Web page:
Along with the paleo diet, that dubious collection of advice supposedly based on what our cave-people ancestors ate, we've now got paleo sleep. (Google it if you must.) Setting aside paleo sleep's questionable provenance, however, one might wonder: How did our ancestors sleep?
Probably a lot like us, according to a new study of contemporary hunter-gatherer societies. And whatever differences that might exist could help doctors better treat sleep disorders like insomnia.
Americans are certainly getting less sleep than ever. According to a recent Gallup poll, adults in the United States get, on average, 6.8 hours of sleep per night, which is about an hour less than they did in 1942. This can have potentially serious consequences—sleep disorders are associated with obesity, heart disease, and high blood pressure, among other things. And while there are myriad reasons for our lack of sleep, the rise of the Internet and cell phones is certainly a prominent contributor. A 2011 National Sleep Foundation study, for example, found that people who regularly texted or surfed the Web in bed were more likely to report getting a good night's rest, but were also more likely to feel sleepy during the day.
"Sleep in industrial societies has not been reduced below a level that is normal for most of our species' evolutionary history."
In other words, modern society might be to blame for us getting fewer hours of sleep. If that's true, it suggests less industrialized societies ought to get more sleep. At the least, we ought to be able to learn something from studying the sleep habits of, say, modern-day hunter-gatherers.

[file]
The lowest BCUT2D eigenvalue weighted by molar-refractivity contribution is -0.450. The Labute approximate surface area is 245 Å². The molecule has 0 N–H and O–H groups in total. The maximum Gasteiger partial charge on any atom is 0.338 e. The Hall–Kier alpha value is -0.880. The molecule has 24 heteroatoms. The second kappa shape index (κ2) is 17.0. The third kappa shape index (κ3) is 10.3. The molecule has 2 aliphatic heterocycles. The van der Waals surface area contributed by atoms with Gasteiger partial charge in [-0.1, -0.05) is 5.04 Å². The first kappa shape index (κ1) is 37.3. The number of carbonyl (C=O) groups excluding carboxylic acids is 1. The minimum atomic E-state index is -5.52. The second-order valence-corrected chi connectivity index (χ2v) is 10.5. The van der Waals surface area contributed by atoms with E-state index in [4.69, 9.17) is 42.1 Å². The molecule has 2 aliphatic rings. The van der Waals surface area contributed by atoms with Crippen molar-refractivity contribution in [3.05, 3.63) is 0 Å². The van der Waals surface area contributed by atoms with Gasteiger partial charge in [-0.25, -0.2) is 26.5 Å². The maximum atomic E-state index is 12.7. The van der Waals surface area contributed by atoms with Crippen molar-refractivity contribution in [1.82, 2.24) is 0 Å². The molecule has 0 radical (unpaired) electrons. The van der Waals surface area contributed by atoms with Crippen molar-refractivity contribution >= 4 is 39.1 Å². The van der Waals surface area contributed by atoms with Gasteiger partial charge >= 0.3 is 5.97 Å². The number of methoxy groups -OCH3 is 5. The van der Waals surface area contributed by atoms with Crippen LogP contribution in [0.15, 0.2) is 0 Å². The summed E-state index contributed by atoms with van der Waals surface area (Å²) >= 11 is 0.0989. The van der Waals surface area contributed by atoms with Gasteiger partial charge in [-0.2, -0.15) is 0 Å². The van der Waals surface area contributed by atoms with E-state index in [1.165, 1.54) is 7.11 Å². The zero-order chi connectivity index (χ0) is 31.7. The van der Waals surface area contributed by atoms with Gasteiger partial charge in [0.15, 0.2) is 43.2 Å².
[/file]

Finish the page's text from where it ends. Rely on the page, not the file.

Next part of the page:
And that's exactly what Gandhi Yetish, Jerome Siegel, and a team of anthropologists and sleep researchers did. They focused on four societies that still live (or until recently lived) the hunter-gatherer lifestyle: the Hadza of Tanzania; the Kalahari and Ju/'hoansi San in Namibia; and the Tsimane of Bolivia. The scientists outfitted adults with activity monitors to track their sleep, as well as temperature and humidity, over periods of six to 28 days in summer and winter.
"In these societies, electricity and its associated lighting and entertainment distractions are absent, as are cooling and heating systems," the researchers write today in Current Biology. Nevertheless, Hadza, San, and Tsimane adults slept six to seven hours a night on average, usually going to bed several hours after sundown, and waking up a bit before dawn—just as people in industrialized societies do.
"Our findings indicate that sleep in industrial societies has not been reduced below a level that is normal for most of our species' evolutionary history," the team writes.
But there were differences to us modern folk, who hit the hay when we're bored with Netflix and awaken to jarring alarm clocks. Hunter-gatherers, by contrast, seem to time things according to temperature—they fall asleep as temperatures drop post-sunset and re-awaken at the coldest part of the day, just before dawn. Re-creating those sorts of conditions in modern bedrooms, the authors write, "might have beneficial effects on sleep and insomnia in industrial populations."
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